Response to Intervention…..first steps

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I have always been pretty passionate about Response to Intervention because I truly feel it works at helping students achieve to their maximum potential whether they get the services through regular education or special education.  However, it has to be implemented properly with continued support for the teachers in order to see growth.  In the previous district I worked, I served on numerous RTI committees, either at the district or school level and experienced both successes and failures when implementing this process.  I’m excited to be on the ground level of implementing RTI at the current school I work and I’m hoping to be able to use some of the lesson’s I’ve learned in the past to help create a successful model and implementation process.

Lessons Learned in RTI implementation

  1. Start Simple

When reading Response to Intervention literature, it can sound confusing and like a rather daunting endeavor, especially to a classroom teacher who already has a dozen other things piled on their plate.  Keeping it simple at first helps creates buy-in and manages stress from all involved.  And in reality it is a rather simple concept…..Do what works with each student.  Teach the student based on their need and monitor their progress.  If it is not working, change what you are doing or keep doing the same thing if the student is making gains.  But whatever you do, do not just continue to do something that is not working.

In order to start simple, the first training we will be giving during grade level planning (another good idea to start with training small groups at a time), is a flipbook that describes the process.

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2. Define and Emphasize the Difference between Intervention and Progress Monitoring

It should be emphasized over and over the relationship between intervention and progress monitoring.  For some reason these two concepts get interchanged too often and teachers believe that progress monitoring is the intervention.  In actuality, progress monitoring is determining if your intervention is effective or not. 

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As illustrated in the above image progress monitoring and intervention are “two peas in a pod”.  They BOTH must be done in order to have an effective RTI model.  Aimsweb is a fabulous progress monitoring program that we plan on implementing in the winter, but currently we are using EasyCBM for our progress monitoring tool.  Interventions are a vast area that can include so many different tools depending on the student need.  I have found the Florida Reading Institute student activities to be very helpful.  These activities are researched based and already organized into specific skill.  All the teacher or interventionists needs to do is print them off and assemble them.  In an attempt to make it easier on the teacher, we have assembled these kits for our teachers.  One of our next steps is creating an intervention toolkit.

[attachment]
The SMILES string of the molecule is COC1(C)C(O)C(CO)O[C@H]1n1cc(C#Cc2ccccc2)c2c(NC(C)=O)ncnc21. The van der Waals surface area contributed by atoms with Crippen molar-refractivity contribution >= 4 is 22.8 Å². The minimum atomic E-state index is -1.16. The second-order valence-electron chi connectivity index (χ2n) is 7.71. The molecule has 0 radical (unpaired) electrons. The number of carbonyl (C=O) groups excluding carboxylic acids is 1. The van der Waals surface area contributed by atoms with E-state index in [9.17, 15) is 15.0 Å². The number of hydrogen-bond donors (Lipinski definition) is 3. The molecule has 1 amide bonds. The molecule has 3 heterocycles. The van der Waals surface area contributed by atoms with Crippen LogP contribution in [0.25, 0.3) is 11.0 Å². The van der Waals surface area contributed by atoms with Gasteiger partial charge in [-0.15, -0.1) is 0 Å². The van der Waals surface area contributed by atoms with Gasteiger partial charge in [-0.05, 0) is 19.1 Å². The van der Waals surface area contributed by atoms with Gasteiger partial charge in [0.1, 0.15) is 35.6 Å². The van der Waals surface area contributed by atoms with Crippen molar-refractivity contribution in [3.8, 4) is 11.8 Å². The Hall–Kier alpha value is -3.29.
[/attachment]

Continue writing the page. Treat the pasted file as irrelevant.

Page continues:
3. Break it Down Step by Step

It keeps everything much simpler when it is broken down into a step by step process.  In order to do this with RTI implementation, using a flow chart can be very helpful.  This enables teachers to follow a step by step guide to what needs to happen when.   It is also helpful to give teachers a one page referral sheet that all information can be added on to for each student.  A sample of what we have use is below.  This referral sheet breaks down the process into three main components- Student Information, Intervention, and Progress Monitoring.

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4. Provide Continued Training and Support

If any new process is to work, continued professional development is a must.  So many times, staff/teachers are introduced to some new “thing” they are required to do and there is no follow up after the initial training.  In the past, I have given staff a survey before RTI implementation at the beginning of the year and then a post survey at the end of they year to truly get a gauge on staff learning.  Additionally, giving staff simple pointers, reminders, or ideas in a weekly newsletter is a quick and simple way to continue with training.  Another helpful idea is to have all materials premade and ready to implement for teachers.  I hope to post a future idea on how we plan to make materials quickly and easily available for teachers and parent and our follow training plan.

I believe we are off to a great start.  I would love to hear ideas of how others have implemented RTI in their schools!

If you would like a copy of the RTI flipbook, you can check it out here.

 

 

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